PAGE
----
First of all, let’s explain the current tax code. It’s broken up into several brackets, each with a different tax percentage. For example, someone earning $18,000 a year would have their first $9000 taxed at 10%, and the rest taxed at 15%. If that person happened to change jobs and now makes $50,000 a year, he or she would have to pay 25% on about $12k of his income as well. The system also subsidizes child-care and other costs of living. Account for several credits, which take away from taxes owed, and deductions, which reduce taxable income, and we see that America currently has a progressive tax system designed to make the rich pay more than the poor.

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Trump’s Wreck of a Platform(Part 2: Conflict with China)

Trump does not like China very much. As well as accusing the country of stealing America’s jobs, he claims they manipulate the yuan, harming trade. Unfortunately, in his haste to create a platform for his campaign, he didn’t think any of it through. With a foundation of mistruths and fallacies, Trump offers a plethora of truly terrible ideas that have the potential to completely ruin America’s economy.

Trump claims that China’s trade policy gives America the short end of the stick. Surprisingly, he’s not wrong; Chinese laws make it difficult, if not impossible, for American companies to prosper in the country. With miles of red tape and strict regulations, the companies usually just find Chinese partners, which leads to a forced sharing of intellectual property. As sharing this information makes the probability of competition much higher, as well as essentially giving Chinese companies most, if not all, of the power in the relationship, American companies undoubtedly get the raw end of any deal.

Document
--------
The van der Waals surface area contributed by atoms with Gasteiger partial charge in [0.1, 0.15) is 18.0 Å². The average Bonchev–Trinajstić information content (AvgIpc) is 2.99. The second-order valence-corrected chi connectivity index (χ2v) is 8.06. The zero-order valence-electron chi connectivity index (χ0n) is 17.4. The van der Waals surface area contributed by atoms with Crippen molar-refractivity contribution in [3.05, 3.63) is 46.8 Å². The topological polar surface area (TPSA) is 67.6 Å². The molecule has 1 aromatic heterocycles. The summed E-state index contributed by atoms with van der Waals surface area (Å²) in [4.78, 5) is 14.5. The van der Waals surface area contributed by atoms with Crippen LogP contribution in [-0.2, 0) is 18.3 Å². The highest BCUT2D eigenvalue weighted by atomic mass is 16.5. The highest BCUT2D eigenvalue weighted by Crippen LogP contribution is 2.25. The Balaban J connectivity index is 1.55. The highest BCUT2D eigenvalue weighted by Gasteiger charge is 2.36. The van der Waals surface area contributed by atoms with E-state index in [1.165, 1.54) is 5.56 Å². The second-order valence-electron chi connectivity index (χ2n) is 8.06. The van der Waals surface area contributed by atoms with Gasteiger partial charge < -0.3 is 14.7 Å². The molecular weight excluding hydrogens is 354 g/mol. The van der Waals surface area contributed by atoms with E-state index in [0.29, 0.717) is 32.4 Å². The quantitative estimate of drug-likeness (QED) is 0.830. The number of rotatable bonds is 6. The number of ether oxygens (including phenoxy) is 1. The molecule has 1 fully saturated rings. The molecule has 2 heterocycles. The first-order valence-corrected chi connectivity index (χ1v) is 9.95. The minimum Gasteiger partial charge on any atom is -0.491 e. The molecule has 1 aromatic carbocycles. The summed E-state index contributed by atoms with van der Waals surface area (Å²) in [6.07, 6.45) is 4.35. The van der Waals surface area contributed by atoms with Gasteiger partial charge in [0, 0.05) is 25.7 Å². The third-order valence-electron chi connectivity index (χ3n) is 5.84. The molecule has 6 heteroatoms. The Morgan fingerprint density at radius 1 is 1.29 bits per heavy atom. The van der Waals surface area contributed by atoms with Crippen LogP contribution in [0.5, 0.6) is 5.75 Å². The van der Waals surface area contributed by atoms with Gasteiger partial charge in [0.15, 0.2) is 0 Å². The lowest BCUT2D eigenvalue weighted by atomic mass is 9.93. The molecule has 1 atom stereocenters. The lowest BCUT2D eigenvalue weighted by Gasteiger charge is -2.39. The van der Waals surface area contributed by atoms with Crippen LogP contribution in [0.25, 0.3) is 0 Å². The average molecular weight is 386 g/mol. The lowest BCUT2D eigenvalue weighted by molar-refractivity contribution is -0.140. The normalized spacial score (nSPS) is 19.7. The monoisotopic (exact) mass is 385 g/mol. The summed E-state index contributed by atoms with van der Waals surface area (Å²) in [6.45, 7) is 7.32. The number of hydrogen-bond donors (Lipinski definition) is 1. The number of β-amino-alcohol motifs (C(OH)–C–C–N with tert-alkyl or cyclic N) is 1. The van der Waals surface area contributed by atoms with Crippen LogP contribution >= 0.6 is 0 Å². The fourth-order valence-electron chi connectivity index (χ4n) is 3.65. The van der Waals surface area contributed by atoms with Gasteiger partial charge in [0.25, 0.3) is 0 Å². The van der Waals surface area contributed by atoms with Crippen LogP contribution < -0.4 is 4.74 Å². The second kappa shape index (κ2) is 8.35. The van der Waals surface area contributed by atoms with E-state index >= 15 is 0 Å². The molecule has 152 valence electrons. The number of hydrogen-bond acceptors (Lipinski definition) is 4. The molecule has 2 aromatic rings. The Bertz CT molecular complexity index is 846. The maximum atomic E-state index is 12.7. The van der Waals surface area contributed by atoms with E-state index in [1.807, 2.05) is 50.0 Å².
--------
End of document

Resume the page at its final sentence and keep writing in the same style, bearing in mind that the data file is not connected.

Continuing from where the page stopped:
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Trump’s Wreck of a Platform(Part 1: The Wall)

The majority of voters, 70% to be more precise, dislike Trump for obvious reasons: he promotes violence and seems to commit hate-crime wherever he goes. However, there is more to the case against Trump; although the disagreement with him seems to be purely emotional, this several-part piece explains the (numerous) flaws of Trump’s platform from a more fiscal point of view. Since it’s the most significant, Trump’s wall, his biggest applause-grabber, will be analyzed first.

The wall isn’t happening. As much as bigots would like to curb the hordes of illegal immigrants supposedly entering America, the wall is fiscally irresponsible, to put it kindly. With all the criteria the wall must fulfill, including strong-enough material and timeliness of construction(Trump will probably want his wall built before he leaves office), the wall is estimated to cost tens of billions of dollars, compared to Trump’s paltry estimation of eight. While illegal immigration is a problem that should be addressed, it’s a minor one in these times, and taxpayer money could be better spent paying off deficit or being channeled to more pressing projects.